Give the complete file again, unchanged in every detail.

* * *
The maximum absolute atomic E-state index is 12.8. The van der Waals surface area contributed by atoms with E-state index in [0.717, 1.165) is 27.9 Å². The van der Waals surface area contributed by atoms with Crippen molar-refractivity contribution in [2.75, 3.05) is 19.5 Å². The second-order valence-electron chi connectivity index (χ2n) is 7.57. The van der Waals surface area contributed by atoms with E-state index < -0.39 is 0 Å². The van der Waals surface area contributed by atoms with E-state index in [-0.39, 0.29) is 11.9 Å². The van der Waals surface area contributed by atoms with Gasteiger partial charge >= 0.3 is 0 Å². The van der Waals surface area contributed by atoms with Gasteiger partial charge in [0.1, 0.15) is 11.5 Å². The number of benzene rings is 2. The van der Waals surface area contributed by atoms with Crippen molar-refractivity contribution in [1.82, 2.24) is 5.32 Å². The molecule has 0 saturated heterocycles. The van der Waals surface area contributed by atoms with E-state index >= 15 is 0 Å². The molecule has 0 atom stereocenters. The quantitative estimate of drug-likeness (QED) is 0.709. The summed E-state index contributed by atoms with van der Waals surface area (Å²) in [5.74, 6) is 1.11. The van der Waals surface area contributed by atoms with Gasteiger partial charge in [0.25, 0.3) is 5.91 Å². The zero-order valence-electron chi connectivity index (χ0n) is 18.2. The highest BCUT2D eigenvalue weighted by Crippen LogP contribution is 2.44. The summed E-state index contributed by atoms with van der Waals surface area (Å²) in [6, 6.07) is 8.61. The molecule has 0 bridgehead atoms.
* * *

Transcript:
The maximum absolute atomic E-state index is 12.8. The van der Waals surface area contributed by atoms with E-state index in [0.717, 1.165) is 27.9 Å². The van der Waals surface area contributed by atoms with Crippen molar-refractivity contribution in [2.75, 3.05) is 19.5 Å². The second-order valence-electron chi connectivity index (χ2n) is 7.57. The van der Waals surface area contributed by atoms with E-state index < -0.39 is 0 Å². The van der Waals surface area contributed by atoms with E-state index in [-0.39, 0.29) is 11.9 Å². The van der Waals surface area contributed by atoms with Gasteiger partial charge >= 0.3 is 0 Å². The van der Waals surface area contributed by atoms with Gasteiger partial charge in [0.1, 0.15) is 11.5 Å². The number of benzene rings is 2. The van der Waals surface area contributed by atoms with Crippen molar-refractivity contribution in [1.82, 2.24) is 5.32 Å². The molecule has 0 saturated heterocycles. The van der Waals surface area contributed by atoms with E-state index >= 15 is 0 Å². The molecule has 0 atom stereocenters. The quantitative estimate of drug-likeness (QED) is 0.709. The summed E-state index contributed by atoms with van der Waals surface area (Å²) in [5.74, 6) is 1.11. The van der Waals surface area contributed by atoms with Gasteiger partial charge in [0.25, 0.3) is 5.91 Å². The zero-order valence-electron chi connectivity index (χ0n) is 18.2. The highest BCUT2D eigenvalue weighted by Crippen LogP contribution is 2.44. The summed E-state index contributed by atoms with van der Waals surface area (Å²) in [6, 6.07) is 8.61. The molecule has 0 bridgehead atoms.